Because the area has received more rainfall this year than in many previous years, our boat driver took us directly into the driven mist of the falls. And, due to the fact that Gerson explained that we tip well, we were treated to many "dunkings" under several of the water falls at the mouth of the main fall (which is respectfully known as the Devil's Throat). Here is our photo journal of our introduction to one of the most amazing and the most awe inspiring places that I have ever known.
Now, you have seen the falls from underneath, from in front and around. After this short story, I will show you the pictures of the top and above for your enjoyment.
And now, for those pictures...
Jumping ahead a bit, we also trekked along the Brazilian side of the river and falls and the next day, we trotted along the Argentinean side of the river and falls.
Had enough? I hope not because more great pictures are forthcoming...
Did you know that Iguassu Falls and the rivers that pour forth into the falls divide three countries? Well, now you know...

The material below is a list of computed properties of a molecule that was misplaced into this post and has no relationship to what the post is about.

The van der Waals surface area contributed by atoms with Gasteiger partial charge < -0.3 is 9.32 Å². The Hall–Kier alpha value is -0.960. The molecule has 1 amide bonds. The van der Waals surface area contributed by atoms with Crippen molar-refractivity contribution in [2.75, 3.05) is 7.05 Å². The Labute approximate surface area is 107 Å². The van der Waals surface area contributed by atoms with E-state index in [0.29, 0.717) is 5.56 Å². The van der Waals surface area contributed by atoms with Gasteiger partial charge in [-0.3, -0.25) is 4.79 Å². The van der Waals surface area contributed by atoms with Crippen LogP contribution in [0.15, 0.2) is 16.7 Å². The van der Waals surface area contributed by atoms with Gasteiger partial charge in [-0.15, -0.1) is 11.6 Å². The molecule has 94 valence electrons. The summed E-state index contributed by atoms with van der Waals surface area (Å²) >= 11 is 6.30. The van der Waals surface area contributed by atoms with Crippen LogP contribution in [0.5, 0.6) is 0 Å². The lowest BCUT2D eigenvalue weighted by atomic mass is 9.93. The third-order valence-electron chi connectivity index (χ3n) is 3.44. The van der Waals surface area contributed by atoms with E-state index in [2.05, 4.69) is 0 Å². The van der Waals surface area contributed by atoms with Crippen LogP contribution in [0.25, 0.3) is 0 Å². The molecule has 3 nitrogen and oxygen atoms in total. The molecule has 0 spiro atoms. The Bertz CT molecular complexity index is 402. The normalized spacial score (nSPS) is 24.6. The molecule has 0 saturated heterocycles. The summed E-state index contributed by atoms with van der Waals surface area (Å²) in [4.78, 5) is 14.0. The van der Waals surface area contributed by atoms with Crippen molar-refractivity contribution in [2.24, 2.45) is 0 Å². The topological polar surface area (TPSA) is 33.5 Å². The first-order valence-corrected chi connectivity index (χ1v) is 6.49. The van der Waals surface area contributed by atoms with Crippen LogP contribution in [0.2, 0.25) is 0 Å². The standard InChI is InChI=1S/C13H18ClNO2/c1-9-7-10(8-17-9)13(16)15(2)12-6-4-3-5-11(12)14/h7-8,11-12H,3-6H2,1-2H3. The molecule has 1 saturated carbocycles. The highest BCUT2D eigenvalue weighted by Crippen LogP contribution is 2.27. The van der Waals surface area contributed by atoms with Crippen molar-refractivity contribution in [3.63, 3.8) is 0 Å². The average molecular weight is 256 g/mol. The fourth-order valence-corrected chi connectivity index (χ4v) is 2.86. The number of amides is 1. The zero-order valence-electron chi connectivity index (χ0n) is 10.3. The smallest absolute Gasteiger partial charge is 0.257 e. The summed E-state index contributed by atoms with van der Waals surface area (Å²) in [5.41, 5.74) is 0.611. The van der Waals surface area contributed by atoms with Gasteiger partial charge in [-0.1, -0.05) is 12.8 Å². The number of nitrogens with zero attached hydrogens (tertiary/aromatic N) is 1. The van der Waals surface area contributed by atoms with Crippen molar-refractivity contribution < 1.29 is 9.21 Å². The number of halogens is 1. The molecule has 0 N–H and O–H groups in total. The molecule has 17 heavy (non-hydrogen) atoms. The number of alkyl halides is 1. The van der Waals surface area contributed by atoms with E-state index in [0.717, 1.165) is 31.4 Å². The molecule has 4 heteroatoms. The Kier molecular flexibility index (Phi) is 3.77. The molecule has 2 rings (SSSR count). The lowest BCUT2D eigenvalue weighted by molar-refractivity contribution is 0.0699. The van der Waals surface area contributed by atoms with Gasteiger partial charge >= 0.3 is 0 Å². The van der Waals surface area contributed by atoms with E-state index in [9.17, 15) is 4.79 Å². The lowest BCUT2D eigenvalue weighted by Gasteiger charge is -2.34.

Our Argentina jaunt also included a wonderful lunch at a "fishascaria", my word for a place that has a buffet and serves you as though you are in a churrascaria but it is fish, not meat, with which they inundate your plate. Again, Giovanni scored big points with all of us.
I do apologize as I have jumped around a bit; however, the three days that we were in Foz do Iguassu were so filled with activities that I am trying to group the photos into some semblance of literary order. One of the events I have failed to mention until now was a birthday celebration that we had for one of our own. Chris turned a whopping 32 (the young'in) on February 9th and like we needed an excuse to go out to dinner and imbibe a few. Again, Gio escorted us to a fantastic churrascaria and nudged us around the corner for a celebratory shot for the birthday boy (Lori also took the funnel plunge).